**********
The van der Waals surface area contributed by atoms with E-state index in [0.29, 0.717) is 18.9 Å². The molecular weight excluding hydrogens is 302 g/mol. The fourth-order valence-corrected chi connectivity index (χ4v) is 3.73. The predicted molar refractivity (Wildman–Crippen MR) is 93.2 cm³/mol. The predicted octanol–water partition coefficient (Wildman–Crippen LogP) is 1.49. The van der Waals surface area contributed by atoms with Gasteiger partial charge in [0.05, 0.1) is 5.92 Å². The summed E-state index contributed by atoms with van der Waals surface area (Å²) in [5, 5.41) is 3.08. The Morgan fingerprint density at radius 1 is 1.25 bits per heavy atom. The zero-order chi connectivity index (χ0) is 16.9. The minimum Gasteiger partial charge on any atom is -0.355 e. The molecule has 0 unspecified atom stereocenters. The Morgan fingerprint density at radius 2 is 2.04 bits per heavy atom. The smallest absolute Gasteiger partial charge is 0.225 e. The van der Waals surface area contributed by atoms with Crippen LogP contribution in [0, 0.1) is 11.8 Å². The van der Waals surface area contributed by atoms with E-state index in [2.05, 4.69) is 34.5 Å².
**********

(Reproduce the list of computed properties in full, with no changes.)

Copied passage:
The van der Waals surface area contributed by atoms with E-state index in [0.29, 0.717) is 18.9 Å². The molecular weight excluding hydrogens is 302 g/mol. The fourth-order valence-corrected chi connectivity index (χ4v) is 3.73. The predicted molar refractivity (Wildman–Crippen MR) is 93.2 cm³/mol. The predicted octanol–water partition coefficient (Wildman–Crippen LogP) is 1.49. The van der Waals surface area contributed by atoms with Gasteiger partial charge in [0.05, 0.1) is 5.92 Å². The summed E-state index contributed by atoms with van der Waals surface area (Å²) in [5, 5.41) is 3.08. The Morgan fingerprint density at radius 1 is 1.25 bits per heavy atom. The zero-order chi connectivity index (χ0) is 16.9. The minimum Gasteiger partial charge on any atom is -0.355 e. The molecule has 0 unspecified atom stereocenters. The Morgan fingerprint density at radius 2 is 2.04 bits per heavy atom. The smallest absolute Gasteiger partial charge is 0.225 e. The van der Waals surface area contributed by atoms with Crippen LogP contribution in [0, 0.1) is 11.8 Å². The van der Waals surface area contributed by atoms with E-state index in [2.05, 4.69) is 34.5 Å².